Lettershops have long been the overworked, underappreciated workhorses of the direct mail industry. Direct marketers love to talk about the data, about the creative and then, hopefully, about the results but, though any good marketer understands that the magic is in the details, that final step before a campaign hits the mail rarely receives the attention that it deserves. Lettershops are expected to get it exactly right, every time—and cheaper and faster too, thank you very much.
For this month’s sector report we meet with a variety of lettershops in the Greater Toronto Area and it was remarkable how clearly differentiated each company has become. Beyond variations in size and services, each company was keenly aware of their niche within the industry and focused on the evolving needs of their clients.
“It’s a great time to be a lettershop!”
Audrey Jamieson, owner and president of Marketing Kitchen, gets a lift from Janice Dumphie, sales.
Walking into Marketing Kitchen feels more like visiting a creative agency rather than a classic lettershop. From ornate chalkboard art to fun photos of employees blown up on the walls, its clear Audrey Jamieson, owner and president, is out to do things a little differently.
“The company I purchased had great bone structure,” says Jamieson. “It had nice workflow, it had amazing people and it had a fantastic client base. What they were not doing was that they weren’t really evolving with the times.”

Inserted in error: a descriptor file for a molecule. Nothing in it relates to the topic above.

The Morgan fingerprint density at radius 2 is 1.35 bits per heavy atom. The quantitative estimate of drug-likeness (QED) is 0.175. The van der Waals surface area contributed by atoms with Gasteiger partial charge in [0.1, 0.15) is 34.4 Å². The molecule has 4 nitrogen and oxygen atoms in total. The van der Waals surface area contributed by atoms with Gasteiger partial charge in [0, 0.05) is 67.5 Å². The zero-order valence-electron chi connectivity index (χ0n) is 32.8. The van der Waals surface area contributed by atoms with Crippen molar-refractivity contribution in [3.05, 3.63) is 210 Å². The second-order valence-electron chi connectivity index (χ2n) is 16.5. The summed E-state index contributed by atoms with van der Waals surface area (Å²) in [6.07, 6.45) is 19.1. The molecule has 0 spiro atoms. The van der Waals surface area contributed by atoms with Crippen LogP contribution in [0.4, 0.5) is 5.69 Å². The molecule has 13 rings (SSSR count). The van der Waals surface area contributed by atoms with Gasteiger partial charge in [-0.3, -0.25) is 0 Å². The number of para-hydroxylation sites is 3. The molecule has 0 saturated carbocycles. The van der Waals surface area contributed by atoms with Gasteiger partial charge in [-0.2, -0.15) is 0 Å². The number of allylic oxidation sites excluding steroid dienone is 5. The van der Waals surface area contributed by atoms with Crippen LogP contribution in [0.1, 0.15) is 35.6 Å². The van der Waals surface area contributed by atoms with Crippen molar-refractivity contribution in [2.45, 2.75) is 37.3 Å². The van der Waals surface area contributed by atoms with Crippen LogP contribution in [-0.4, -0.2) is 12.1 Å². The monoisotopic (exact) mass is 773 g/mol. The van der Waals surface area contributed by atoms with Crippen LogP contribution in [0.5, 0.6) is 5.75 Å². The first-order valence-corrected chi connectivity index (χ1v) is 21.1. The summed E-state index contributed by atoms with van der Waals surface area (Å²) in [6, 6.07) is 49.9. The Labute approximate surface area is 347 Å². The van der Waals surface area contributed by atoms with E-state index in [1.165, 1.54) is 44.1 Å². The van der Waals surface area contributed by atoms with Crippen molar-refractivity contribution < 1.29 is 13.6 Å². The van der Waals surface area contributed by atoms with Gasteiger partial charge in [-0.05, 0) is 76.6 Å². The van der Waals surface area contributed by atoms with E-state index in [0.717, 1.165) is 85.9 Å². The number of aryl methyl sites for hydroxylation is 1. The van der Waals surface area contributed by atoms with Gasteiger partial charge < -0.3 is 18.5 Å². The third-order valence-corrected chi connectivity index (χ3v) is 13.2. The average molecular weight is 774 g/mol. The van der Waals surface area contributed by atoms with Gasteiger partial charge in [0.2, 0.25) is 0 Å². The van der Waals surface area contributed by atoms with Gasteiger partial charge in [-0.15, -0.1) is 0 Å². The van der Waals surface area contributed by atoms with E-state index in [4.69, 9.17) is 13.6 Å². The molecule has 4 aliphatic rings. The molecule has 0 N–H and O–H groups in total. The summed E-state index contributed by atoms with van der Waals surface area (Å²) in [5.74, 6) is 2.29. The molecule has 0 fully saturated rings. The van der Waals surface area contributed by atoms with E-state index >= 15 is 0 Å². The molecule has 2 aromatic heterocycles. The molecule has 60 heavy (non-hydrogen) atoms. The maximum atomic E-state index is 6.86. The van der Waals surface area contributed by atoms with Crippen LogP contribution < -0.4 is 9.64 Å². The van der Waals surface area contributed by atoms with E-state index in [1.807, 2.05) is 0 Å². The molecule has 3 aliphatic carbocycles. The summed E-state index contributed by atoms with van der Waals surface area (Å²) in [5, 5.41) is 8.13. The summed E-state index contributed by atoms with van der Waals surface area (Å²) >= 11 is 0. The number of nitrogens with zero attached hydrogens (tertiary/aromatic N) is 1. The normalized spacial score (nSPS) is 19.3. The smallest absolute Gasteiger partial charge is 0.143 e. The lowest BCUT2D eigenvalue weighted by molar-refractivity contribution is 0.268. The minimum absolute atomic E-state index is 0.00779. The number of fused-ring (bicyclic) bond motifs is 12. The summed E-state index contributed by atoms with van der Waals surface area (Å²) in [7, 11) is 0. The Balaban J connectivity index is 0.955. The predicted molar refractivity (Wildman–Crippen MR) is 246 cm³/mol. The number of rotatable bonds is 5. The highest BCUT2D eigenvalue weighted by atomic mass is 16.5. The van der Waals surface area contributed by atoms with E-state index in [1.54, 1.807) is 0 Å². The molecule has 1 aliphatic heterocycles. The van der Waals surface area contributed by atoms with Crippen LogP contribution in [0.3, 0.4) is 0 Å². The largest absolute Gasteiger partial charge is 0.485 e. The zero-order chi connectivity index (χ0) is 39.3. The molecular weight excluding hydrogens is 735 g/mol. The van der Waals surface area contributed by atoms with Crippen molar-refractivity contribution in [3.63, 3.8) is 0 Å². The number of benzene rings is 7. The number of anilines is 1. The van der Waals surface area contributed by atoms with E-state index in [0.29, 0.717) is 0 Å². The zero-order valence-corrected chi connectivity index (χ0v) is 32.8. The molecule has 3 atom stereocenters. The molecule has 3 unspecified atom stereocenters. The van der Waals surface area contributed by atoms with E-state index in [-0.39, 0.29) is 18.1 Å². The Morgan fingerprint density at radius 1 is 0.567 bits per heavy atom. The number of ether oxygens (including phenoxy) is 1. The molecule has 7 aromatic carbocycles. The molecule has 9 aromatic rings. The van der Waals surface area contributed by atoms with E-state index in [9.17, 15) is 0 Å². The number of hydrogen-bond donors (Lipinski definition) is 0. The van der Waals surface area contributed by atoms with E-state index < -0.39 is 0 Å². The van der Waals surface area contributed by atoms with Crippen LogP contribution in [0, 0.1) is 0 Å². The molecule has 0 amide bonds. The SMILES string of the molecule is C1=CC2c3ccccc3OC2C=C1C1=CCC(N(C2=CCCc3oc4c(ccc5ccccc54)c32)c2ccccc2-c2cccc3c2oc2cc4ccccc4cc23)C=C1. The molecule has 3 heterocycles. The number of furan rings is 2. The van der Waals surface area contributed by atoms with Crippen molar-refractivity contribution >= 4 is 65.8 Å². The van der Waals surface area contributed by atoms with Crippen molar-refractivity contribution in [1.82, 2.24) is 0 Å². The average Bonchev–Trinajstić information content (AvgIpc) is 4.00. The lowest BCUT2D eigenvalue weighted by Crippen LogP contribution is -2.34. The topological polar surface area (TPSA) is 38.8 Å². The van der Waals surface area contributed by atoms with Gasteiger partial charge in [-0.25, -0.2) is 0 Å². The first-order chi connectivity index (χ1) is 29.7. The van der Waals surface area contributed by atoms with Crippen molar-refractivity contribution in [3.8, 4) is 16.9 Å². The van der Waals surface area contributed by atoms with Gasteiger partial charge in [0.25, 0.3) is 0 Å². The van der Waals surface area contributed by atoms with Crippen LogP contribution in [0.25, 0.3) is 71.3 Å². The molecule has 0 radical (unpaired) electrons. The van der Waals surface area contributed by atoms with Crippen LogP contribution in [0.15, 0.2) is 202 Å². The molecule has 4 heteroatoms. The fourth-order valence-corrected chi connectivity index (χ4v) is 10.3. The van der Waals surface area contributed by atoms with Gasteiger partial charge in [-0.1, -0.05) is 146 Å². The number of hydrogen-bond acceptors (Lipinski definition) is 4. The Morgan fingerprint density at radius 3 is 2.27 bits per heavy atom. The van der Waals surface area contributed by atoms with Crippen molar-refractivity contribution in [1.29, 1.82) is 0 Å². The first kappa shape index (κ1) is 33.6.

Since purchasing the company in May of 2014, Jameson has upgraded the software and security protocols, as well as bringing in colour digital print capabilities, including the digital colour envelope printer, and a handwriting machine. “I was able to service the existing client base with the tools that they had and then as I grew that client base I sort of organically added more machinery, technology, people and experience.
“The goal is that [clients] never have to ask for anything other than a quote.”
“It’s all about the customer and the customer experience,” Jameson continues. “It has to be seamless. The goal is that they never have to ask for anything other than a quote—everything else just lands in their lap when they need it, everything’s taken care of and we really help them do their job.
“We want to be there for our customers to say, ‘we’ve got this. Let us help you on the direct mail side. You don’t have to be a direct mail expert. You come up with the strategy, let us know what you want to do and then we’re going to work with you and ensure that the mail does produce results for you.’”
Jameson has nothing but praise for the continued evolution of Canada Post: “Canada Post is a true partner to us. They’ve got fantastic incentives out there to introduce people to direct mail. And they are innovating. Postal Code Targeting opens up so many doors for us.
“We need to lend the expertise that we have because it is such a crowded advertising world right now with so many channels to choose from,” says Jamieson. “It’s a great time to be a lettershop! You just have to be a little more creative, a little more innovative.”
Security has emerged as a key consideration
John Leonard is vice president of sales and marketing at Cover-All.
“One of the things that we’ve been focusing on and that we believe has changed [within the lettershop industry] is the focus on security,” says John Leonard, vice president of sales and marketing at Cover-All. “For us, that’s a really big deal and that’s a change that we’ve tried to implement over the last five or six years.